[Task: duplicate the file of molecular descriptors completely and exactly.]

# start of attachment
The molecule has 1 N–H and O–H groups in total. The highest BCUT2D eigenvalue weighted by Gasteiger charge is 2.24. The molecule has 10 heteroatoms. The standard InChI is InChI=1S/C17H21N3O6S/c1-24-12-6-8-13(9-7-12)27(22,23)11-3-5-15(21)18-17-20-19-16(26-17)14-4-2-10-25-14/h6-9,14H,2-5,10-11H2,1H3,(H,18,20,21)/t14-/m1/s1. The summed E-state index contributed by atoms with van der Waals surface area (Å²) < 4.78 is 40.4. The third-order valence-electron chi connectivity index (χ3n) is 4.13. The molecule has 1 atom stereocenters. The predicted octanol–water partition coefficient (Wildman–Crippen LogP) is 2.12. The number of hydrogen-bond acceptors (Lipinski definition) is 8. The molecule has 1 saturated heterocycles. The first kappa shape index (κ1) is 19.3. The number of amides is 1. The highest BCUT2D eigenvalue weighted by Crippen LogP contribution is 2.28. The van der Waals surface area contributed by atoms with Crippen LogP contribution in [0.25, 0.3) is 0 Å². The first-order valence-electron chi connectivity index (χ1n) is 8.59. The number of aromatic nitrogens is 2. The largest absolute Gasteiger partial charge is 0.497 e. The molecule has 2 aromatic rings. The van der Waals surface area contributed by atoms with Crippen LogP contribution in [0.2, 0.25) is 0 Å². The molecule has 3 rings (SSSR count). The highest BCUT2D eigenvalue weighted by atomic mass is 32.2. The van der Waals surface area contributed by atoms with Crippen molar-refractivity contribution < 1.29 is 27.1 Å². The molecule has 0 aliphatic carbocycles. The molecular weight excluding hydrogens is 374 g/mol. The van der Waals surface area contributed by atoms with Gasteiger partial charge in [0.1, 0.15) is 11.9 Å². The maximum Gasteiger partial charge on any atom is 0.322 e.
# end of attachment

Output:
The molecule has 1 N–H and O–H groups in total. The highest BCUT2D eigenvalue weighted by Gasteiger charge is 2.24. The molecule has 10 heteroatoms. The standard InChI is InChI=1S/C17H21N3O6S/c1-24-12-6-8-13(9-7-12)27(22,23)11-3-5-15(21)18-17-20-19-16(26-17)14-4-2-10-25-14/h6-9,14H,2-5,10-11H2,1H3,(H,18,20,21)/t14-/m1/s1. The summed E-state index contributed by atoms with van der Waals surface area (Å²) < 4.78 is 40.4. The third-order valence-electron chi connectivity index (χ3n) is 4.13. The molecule has 1 atom stereocenters. The predicted octanol–water partition coefficient (Wildman–Crippen LogP) is 2.12. The number of hydrogen-bond acceptors (Lipinski definition) is 8. The molecule has 1 saturated heterocycles. The first kappa shape index (κ1) is 19.3. The number of amides is 1. The highest BCUT2D eigenvalue weighted by Crippen LogP contribution is 2.28. The van der Waals surface area contributed by atoms with Crippen LogP contribution in [0.25, 0.3) is 0 Å². The first-order valence-electron chi connectivity index (χ1n) is 8.59. The number of aromatic nitrogens is 2. The largest absolute Gasteiger partial charge is 0.497 e. The molecule has 2 aromatic rings. The van der Waals surface area contributed by atoms with Crippen LogP contribution in [0.2, 0.25) is 0 Å². The molecule has 3 rings (SSSR count). The highest BCUT2D eigenvalue weighted by atomic mass is 32.2. The van der Waals surface area contributed by atoms with Crippen molar-refractivity contribution < 1.29 is 27.1 Å². The molecule has 0 aliphatic carbocycles. The molecular weight excluding hydrogens is 374 g/mol. The van der Waals surface area contributed by atoms with Gasteiger partial charge in [0.1, 0.15) is 11.9 Å². The maximum Gasteiger partial charge on any atom is 0.322 e.